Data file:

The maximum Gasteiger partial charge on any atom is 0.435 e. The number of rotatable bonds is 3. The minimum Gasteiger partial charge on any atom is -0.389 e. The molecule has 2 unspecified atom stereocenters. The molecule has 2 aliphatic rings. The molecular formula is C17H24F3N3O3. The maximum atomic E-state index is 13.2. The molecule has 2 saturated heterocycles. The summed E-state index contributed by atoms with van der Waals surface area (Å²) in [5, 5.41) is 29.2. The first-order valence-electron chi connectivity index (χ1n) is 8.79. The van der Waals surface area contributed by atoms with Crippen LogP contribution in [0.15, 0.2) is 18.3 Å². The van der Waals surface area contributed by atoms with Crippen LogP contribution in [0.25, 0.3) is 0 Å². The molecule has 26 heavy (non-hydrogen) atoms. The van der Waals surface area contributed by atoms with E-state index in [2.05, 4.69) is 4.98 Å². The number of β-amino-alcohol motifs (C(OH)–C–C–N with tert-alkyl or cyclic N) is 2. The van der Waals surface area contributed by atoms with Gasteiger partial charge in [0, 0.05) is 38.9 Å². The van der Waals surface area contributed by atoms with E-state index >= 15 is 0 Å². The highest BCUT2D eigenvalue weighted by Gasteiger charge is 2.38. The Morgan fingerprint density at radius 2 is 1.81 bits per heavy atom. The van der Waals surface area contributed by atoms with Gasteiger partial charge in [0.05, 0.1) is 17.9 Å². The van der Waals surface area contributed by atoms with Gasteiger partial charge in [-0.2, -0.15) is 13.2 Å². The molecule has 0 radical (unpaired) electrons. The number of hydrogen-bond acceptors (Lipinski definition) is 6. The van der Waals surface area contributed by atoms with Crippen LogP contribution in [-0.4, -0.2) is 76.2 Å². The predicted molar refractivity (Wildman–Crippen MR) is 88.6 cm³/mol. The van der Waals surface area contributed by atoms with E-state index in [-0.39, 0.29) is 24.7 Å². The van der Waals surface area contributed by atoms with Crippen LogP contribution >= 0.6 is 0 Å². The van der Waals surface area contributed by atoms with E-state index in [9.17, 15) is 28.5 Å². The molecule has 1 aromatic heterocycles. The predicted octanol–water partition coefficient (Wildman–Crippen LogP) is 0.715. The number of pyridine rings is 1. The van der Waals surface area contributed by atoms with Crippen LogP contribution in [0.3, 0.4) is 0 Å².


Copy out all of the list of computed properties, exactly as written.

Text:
The maximum Gasteiger partial charge on any atom is 0.435 e. The number of rotatable bonds is 3. The minimum Gasteiger partial charge on any atom is -0.389 e. The molecule has 2 unspecified atom stereocenters. The molecule has 2 aliphatic rings. The molecular formula is C17H24F3N3O3. The maximum atomic E-state index is 13.2. The molecule has 2 saturated heterocycles. The summed E-state index contributed by atoms with van der Waals surface area (Å²) in [5, 5.41) is 29.2. The first-order valence-electron chi connectivity index (χ1n) is 8.79. The van der Waals surface area contributed by atoms with Crippen LogP contribution in [0.15, 0.2) is 18.3 Å². The van der Waals surface area contributed by atoms with Crippen LogP contribution in [0.25, 0.3) is 0 Å². The molecule has 26 heavy (non-hydrogen) atoms. The van der Waals surface area contributed by atoms with E-state index in [2.05, 4.69) is 4.98 Å². The number of β-amino-alcohol motifs (C(OH)–C–C–N with tert-alkyl or cyclic N) is 2. The van der Waals surface area contributed by atoms with Gasteiger partial charge in [0, 0.05) is 38.9 Å². The van der Waals surface area contributed by atoms with E-state index >= 15 is 0 Å². The highest BCUT2D eigenvalue weighted by Gasteiger charge is 2.38. The Morgan fingerprint density at radius 2 is 1.81 bits per heavy atom. The van der Waals surface area contributed by atoms with Gasteiger partial charge in [0.05, 0.1) is 17.9 Å². The van der Waals surface area contributed by atoms with Gasteiger partial charge in [-0.2, -0.15) is 13.2 Å². The molecule has 0 radical (unpaired) electrons. The number of hydrogen-bond acceptors (Lipinski definition) is 6. The van der Waals surface area contributed by atoms with Crippen LogP contribution in [-0.4, -0.2) is 76.2 Å². The predicted molar refractivity (Wildman–Crippen MR) is 88.6 cm³/mol. The van der Waals surface area contributed by atoms with E-state index in [-0.39, 0.29) is 24.7 Å². The van der Waals surface area contributed by atoms with Crippen LogP contribution >= 0.6 is 0 Å². The van der Waals surface area contributed by atoms with E-state index in [9.17, 15) is 28.5 Å². The molecule has 1 aromatic heterocycles. The predicted octanol–water partition coefficient (Wildman–Crippen LogP) is 0.715. The number of pyridine rings is 1. The van der Waals surface area contributed by atoms with Crippen LogP contribution in [0.3, 0.4) is 0 Å².